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Reviews of silent film releases on home video.
Copyright © 1999-2014 by Carl Bennett
and the Silent Era Company.
All Rights Reserved.
The Passion of
Joan of Arc

(1928)
 

La passion et la mort de Jeanne d’Arc (1928) is one of the most artistically mature and influential films of the silent era. Its groundbreaking use of close-ups marked a dramatic departure from the filmmaking conventions of its time. Films like this make us wish that sound films could have waited another five years to become popular. The world cinema had just developed a rich and mature vocabulary when it was silenced forever by the din of the talkies.

The film is beautifully filmed and the story is told almost entirely in close-up shots, tracking shots and dynamically angled shots. The film’s unusual shot framing still looks fresh to modern eyes. Every shot is a visual feast. Low camera-angle shots emphasize the anglar placement of actors in the image frame and also reveal early ceilings to the sparse and slightly askew sets by Hermann Warm. Some camera set-ups emphasize the geometric forms of props and set details. Actors’ faces are the focal point near a frame edge in shots where much of the frame is negative white space. Dreyer almost appears to have designed and selected shots based on dynamic symmetry, a design discipline popular in the early 20th century that emphasizes the focal point of an image somewhere off-center yet rigidly established somewhere on a mathematically calculated spiral within a rectangle.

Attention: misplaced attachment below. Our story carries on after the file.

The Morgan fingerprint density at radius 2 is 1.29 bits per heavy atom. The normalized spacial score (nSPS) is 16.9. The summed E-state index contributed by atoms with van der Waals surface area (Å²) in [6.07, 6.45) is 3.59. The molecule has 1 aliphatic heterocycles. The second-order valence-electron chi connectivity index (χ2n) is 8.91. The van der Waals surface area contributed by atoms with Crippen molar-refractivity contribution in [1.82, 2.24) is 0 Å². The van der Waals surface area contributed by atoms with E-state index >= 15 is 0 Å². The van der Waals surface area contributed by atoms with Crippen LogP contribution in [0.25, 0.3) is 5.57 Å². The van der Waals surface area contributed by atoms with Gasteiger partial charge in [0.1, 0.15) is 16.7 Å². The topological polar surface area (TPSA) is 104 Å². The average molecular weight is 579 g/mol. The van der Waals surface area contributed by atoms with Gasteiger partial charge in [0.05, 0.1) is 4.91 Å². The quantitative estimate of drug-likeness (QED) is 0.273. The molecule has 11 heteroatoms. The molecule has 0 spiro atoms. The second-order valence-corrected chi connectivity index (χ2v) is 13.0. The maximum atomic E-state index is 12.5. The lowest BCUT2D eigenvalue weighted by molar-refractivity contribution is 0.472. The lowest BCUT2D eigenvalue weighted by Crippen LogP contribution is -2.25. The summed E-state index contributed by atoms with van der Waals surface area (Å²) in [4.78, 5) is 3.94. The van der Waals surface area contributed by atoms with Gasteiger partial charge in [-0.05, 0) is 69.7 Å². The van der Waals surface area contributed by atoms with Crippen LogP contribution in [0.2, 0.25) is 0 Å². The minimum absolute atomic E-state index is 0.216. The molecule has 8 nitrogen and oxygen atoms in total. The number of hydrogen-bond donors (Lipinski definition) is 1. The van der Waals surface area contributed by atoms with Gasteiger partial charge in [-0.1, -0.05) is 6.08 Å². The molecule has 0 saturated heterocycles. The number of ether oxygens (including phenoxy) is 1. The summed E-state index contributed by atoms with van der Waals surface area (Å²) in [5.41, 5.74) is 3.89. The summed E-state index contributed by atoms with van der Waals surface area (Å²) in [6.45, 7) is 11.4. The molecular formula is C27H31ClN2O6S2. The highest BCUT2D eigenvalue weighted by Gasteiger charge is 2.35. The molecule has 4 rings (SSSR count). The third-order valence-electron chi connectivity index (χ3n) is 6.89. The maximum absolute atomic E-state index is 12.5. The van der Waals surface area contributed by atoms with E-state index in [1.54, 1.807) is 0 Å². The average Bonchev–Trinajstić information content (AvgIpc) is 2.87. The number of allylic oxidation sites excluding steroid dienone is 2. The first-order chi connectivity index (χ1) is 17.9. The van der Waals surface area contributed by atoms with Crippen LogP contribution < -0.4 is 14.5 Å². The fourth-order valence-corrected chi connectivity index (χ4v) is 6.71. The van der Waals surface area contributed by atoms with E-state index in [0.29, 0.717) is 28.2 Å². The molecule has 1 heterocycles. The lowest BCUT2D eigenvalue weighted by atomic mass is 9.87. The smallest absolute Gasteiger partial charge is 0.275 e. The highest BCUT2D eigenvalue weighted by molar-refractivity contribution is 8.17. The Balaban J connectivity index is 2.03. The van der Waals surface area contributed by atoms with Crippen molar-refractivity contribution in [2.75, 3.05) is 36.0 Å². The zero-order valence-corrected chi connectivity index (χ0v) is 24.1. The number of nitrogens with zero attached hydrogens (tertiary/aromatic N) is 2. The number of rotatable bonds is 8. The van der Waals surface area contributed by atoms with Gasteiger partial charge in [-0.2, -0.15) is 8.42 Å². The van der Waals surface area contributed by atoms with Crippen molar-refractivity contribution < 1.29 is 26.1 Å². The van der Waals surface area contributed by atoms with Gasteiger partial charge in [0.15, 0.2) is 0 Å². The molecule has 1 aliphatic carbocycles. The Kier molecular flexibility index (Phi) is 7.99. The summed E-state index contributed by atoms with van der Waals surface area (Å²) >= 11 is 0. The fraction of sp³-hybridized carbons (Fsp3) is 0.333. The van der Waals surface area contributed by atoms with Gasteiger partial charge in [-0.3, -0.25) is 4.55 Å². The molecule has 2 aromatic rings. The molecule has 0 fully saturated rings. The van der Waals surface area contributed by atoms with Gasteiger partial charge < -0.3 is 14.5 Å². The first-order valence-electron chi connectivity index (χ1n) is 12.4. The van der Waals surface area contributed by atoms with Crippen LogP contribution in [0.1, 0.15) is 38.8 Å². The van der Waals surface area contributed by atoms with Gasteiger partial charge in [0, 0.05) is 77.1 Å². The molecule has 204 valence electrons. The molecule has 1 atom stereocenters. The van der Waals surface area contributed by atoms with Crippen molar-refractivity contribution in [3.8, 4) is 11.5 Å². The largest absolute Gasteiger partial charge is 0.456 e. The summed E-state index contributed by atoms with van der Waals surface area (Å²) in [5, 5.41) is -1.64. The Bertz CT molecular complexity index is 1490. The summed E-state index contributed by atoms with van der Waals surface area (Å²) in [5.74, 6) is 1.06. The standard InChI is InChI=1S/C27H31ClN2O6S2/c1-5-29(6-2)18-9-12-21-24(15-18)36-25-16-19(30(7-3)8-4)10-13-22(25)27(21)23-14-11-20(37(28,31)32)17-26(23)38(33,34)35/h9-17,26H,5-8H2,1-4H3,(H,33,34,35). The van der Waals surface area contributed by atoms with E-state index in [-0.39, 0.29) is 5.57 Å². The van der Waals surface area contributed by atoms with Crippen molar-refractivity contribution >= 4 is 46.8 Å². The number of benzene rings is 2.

The original negative was lost to fire in 1928. Dreyer assembled a replacement negative utilizing alternate takes. That negative is also thought to have burnt. For years considered a lost film, an early nitrate print of La Passion et la Mort de Jeanne d’Arc was recovered from a Norwegian mental institution in 1981 in nearly-perfect condition. — Carl Bennett

1999 Criterion Collection DVD edition

The Passion of Joan of Arc (1928), black & white, 82 minutes, not rated.

Criterion Collection, PAS030DVD, UPC 0-37429-13982-0.
Full-frame 4:3 NTSC, one single-sided, dual-layered DVD disc, Region 1, 4.75 Mbps average video bit rate, ? kbps audio bit rate, Dolby Digital 2.1 stereo sound, English language intertitles, no foreign language subtitles, 21 chapter stops, standard DVD keepcase, $39.95.
DVD release date: 9 November 1999.
Country of origin: USA

Ratings (1-10): video: 9 / audio: 9 / additional content: 10 / overall: 9.

You should not pass up any opportunity to see one of the greatest films ever made. Since the 1981 recovery of an original Danish print from the closet of an Oslo mental institution and its 1985 restoration, the world no longer has to experience this great film through truncated, substandard prints.